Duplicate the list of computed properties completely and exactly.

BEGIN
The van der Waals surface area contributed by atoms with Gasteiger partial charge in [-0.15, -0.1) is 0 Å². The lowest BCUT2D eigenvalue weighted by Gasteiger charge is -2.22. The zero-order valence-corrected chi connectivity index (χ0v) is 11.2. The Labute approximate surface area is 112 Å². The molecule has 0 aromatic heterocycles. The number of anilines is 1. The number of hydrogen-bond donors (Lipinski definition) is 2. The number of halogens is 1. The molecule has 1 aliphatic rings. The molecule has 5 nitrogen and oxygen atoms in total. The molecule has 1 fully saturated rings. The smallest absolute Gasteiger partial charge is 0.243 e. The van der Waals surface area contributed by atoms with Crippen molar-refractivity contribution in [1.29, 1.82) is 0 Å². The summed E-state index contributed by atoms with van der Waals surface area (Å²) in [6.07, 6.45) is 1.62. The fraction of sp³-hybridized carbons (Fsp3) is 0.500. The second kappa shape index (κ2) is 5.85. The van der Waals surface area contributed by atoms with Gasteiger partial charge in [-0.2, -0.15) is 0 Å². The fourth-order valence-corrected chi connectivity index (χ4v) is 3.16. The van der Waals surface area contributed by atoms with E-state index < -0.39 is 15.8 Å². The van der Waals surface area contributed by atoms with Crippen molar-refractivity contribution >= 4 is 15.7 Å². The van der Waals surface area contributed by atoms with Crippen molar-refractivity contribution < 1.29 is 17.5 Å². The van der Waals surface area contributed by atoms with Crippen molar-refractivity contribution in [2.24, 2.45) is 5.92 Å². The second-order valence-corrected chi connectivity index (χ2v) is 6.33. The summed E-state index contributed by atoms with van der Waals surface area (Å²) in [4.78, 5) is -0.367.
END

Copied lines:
The van der Waals surface area contributed by atoms with Gasteiger partial charge in [-0.15, -0.1) is 0 Å². The lowest BCUT2D eigenvalue weighted by Gasteiger charge is -2.22. The zero-order valence-corrected chi connectivity index (χ0v) is 11.2. The Labute approximate surface area is 112 Å². The molecule has 0 aromatic heterocycles. The number of anilines is 1. The number of hydrogen-bond donors (Lipinski definition) is 2. The number of halogens is 1. The molecule has 1 aliphatic rings. The molecule has 5 nitrogen and oxygen atoms in total. The molecule has 1 fully saturated rings. The smallest absolute Gasteiger partial charge is 0.243 e. The van der Waals surface area contributed by atoms with Crippen molar-refractivity contribution in [1.29, 1.82) is 0 Å². The summed E-state index contributed by atoms with van der Waals surface area (Å²) in [6.07, 6.45) is 1.62. The fraction of sp³-hybridized carbons (Fsp3) is 0.500. The second kappa shape index (κ2) is 5.85. The van der Waals surface area contributed by atoms with Gasteiger partial charge in [-0.2, -0.15) is 0 Å². The fourth-order valence-corrected chi connectivity index (χ4v) is 3.16. The van der Waals surface area contributed by atoms with E-state index < -0.39 is 15.8 Å². The van der Waals surface area contributed by atoms with Crippen molar-refractivity contribution >= 4 is 15.7 Å². The van der Waals surface area contributed by atoms with Crippen molar-refractivity contribution < 1.29 is 17.5 Å². The van der Waals surface area contributed by atoms with Crippen molar-refractivity contribution in [2.24, 2.45) is 5.92 Å². The second-order valence-corrected chi connectivity index (χ2v) is 6.33. The summed E-state index contributed by atoms with van der Waals surface area (Å²) in [4.78, 5) is -0.367.